’Rush Hour 2’ and the Money Controversy

The sequel’s props department had to make around $1 trillion fake dollars for the film. This led to an unforeseen problem: the money was so well-made that some extras on set ended up pocketing a bunch and trying to spend it in the real world. The fake money was eventually confiscated and destroyed by the U.S. Secret Service, as were the digital files used to print them.

Alternate Considerations

Before Lawrence was attached to the project and Tucker ultimately signed, stars like Wesley Snipes and Eddie Murphy were considered for the part. Murphy reportedly passed to make the box office bomb, Holy Man.

The Famous Composer

Argentinian Lalo Schifrin, the five-time Grammy award winner who scored all three Rush Hour movies, also composed the theme of Mission: Impossible and has done the scores for classics like Cool Hand Luke, Bullitt, and Enter the DragonSchifrin explained how he created the Rush Hour sequel’s stunning symphony score: “For the sequel, he (Ratner) asked me to do a symphonic score. It was bigger than life, like an epic score. I ignored the comedy – the actors took care of that. I played to the chases and the danger. It’s a serious score in the sense of an ‘epic’ score, like Raiders of the Lost Ark or an Errol Flynn film. Also, you must realize that the symphony orchestra allows many more possibilities. Mozart didn’t need a rhythm section to ‘drive.’ I was able to create a lot of energy without the use of drums and electric guitars and all that.”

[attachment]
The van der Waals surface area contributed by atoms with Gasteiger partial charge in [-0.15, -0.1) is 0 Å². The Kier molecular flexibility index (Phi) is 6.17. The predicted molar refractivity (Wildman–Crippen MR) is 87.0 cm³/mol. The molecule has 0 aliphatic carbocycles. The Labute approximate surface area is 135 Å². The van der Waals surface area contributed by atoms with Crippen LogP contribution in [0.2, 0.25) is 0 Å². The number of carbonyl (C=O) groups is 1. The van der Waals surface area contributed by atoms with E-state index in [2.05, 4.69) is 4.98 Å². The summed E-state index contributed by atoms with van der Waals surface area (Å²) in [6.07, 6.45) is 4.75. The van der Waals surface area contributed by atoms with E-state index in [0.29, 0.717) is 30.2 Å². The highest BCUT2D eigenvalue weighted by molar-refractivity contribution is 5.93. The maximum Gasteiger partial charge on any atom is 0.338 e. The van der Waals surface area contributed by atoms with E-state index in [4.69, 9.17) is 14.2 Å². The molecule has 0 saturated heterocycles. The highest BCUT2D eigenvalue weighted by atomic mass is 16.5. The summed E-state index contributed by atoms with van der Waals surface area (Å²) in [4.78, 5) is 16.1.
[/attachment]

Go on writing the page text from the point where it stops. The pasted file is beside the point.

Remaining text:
The Sequel Premiered On a Plane

Rush Hour 2 premiered on July 26, 2001, on United Airlines Flight 1, renamed “The Rush Hour Express” for the promotion. Apropos of the film, the flight flew from L.A. to Hong Kong.

A Disgraced Director

It’s a pity that the Rush Hour movies we’ve had up to now will always be marred by the fact that its director has been accused of a myriad of sexual assault and harassment claims by multiple actors, including Olivia Munn, Natasha Henstridge, and Elliot Page.  If a fourth installment gets made, it’s pretty clear that a new director will rightfully take the helm.

The Fight Scene in ‘Rush Hour 3’ That Parodies’ Game of Death’

The fight scene with the Kung-Fu Giant subverts Bruce Lee’s Game of Death, where the shorter Lee fights tall basketball player Kareem Abdul-Jabbar. In Rush Hour 3, the shorter Tucker fights tall basketball player Sun Mingming.

Jackie Chan and ‘Rush Hour’ Led to the Creation of Rotten Tomatoes